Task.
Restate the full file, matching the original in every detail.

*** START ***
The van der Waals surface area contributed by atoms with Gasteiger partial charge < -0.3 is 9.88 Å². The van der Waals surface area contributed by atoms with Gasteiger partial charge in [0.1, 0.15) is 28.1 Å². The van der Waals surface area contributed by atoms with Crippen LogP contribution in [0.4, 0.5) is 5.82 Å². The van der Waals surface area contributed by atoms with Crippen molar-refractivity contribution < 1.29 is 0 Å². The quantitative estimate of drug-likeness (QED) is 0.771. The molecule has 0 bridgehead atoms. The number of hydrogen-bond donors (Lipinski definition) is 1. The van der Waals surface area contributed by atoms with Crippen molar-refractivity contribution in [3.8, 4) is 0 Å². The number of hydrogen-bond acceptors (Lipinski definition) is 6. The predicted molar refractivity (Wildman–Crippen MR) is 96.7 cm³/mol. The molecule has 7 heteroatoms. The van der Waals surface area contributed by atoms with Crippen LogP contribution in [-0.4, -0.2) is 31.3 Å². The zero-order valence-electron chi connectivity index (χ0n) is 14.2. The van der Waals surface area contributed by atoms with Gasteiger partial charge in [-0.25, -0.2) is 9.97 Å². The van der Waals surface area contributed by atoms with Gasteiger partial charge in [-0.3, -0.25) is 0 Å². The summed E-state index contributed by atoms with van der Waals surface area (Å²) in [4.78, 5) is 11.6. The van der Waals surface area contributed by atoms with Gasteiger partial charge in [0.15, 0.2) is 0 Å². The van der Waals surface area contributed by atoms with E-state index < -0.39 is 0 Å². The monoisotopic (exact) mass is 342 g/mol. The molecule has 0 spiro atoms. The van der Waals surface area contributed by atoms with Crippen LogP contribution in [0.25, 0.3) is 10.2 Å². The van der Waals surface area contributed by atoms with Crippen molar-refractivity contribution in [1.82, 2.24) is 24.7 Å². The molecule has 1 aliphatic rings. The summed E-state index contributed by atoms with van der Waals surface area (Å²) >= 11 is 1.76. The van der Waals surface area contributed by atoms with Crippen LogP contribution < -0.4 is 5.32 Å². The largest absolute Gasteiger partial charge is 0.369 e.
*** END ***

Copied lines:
The van der Waals surface area contributed by atoms with Gasteiger partial charge < -0.3 is 9.88 Å². The van der Waals surface area contributed by atoms with Gasteiger partial charge in [0.1, 0.15) is 28.1 Å². The van der Waals surface area contributed by atoms with Crippen LogP contribution in [0.4, 0.5) is 5.82 Å². The van der Waals surface area contributed by atoms with Crippen molar-refractivity contribution < 1.29 is 0 Å². The quantitative estimate of drug-likeness (QED) is 0.771. The molecule has 0 bridgehead atoms. The number of hydrogen-bond donors (Lipinski definition) is 1. The van der Waals surface area contributed by atoms with Crippen molar-refractivity contribution in [3.8, 4) is 0 Å². The number of hydrogen-bond acceptors (Lipinski definition) is 6. The predicted molar refractivity (Wildman–Crippen MR) is 96.7 cm³/mol. The molecule has 7 heteroatoms. The van der Waals surface area contributed by atoms with Crippen LogP contribution in [-0.4, -0.2) is 31.3 Å². The zero-order valence-electron chi connectivity index (χ0n) is 14.2. The van der Waals surface area contributed by atoms with Gasteiger partial charge in [-0.25, -0.2) is 9.97 Å². The van der Waals surface area contributed by atoms with Gasteiger partial charge in [-0.3, -0.25) is 0 Å². The summed E-state index contributed by atoms with van der Waals surface area (Å²) in [4.78, 5) is 11.6. The van der Waals surface area contributed by atoms with Gasteiger partial charge in [0.15, 0.2) is 0 Å². The van der Waals surface area contributed by atoms with E-state index < -0.39 is 0 Å². The monoisotopic (exact) mass is 342 g/mol. The molecule has 0 spiro atoms. The van der Waals surface area contributed by atoms with Crippen LogP contribution in [0.25, 0.3) is 10.2 Å². The van der Waals surface area contributed by atoms with Crippen molar-refractivity contribution in [1.82, 2.24) is 24.7 Å². The molecule has 1 aliphatic rings. The summed E-state index contributed by atoms with van der Waals surface area (Å²) >= 11 is 1.76. The van der Waals surface area contributed by atoms with Crippen LogP contribution < -0.4 is 5.32 Å². The largest absolute Gasteiger partial charge is 0.369 e.